Well, this is certainly alarming. According to a Medscape poll, younger doctors are turning their backs on the Hippocratic Oath.
According to the poll, to which readers began responding November 22, of those under age 34, 39% said it was very meaningful, compared with 70% of those 65 and older.
Conversely, of those in the under-34 group (which had 267 respondents), 18% said it was not at all meaningful vs 10% of those in the oldest age group (836 respondents).
Younger doctors need not concern themselves unduly. As I noted several years ago, medical schools offer mere pabulum oaths today instead of pledges steeped in the rigorous proscriptions contained in the original version.
Besides, today’s medical students are often taught utilitarian values more than the principles of the Oath that prevent doctors from crossing essential boundaries into life-taking actions.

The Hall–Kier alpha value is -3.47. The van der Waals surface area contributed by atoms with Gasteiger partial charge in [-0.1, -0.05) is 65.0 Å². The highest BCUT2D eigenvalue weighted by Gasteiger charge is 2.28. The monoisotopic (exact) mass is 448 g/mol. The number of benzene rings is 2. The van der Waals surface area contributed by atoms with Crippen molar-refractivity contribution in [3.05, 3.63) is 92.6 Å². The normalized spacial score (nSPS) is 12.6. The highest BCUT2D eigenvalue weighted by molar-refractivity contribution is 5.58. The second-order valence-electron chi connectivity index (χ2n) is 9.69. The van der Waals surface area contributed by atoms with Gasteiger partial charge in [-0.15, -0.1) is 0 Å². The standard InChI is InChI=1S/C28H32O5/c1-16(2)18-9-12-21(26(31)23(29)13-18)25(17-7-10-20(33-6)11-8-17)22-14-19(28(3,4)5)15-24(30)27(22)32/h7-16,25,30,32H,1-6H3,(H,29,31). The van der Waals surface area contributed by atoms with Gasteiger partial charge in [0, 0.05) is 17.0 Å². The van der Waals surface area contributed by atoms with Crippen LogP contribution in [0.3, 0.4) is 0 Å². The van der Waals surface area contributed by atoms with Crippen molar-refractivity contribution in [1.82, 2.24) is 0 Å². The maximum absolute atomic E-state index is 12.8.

But here’s the thing: The Oath is for the protection of patients, not the self-regard of doctors.
Here’s a poll I would like to see. How many patients want their doctors to take the Hippocratic Oath?
I will bet that the percentage supporting the Hippocratic Oath would be far higher than its current level of support among young physicians.
Image: Engraving of Hippocrates, by Peter Paul Rubens, via Wikicommons.
Cross-posted at The Corner.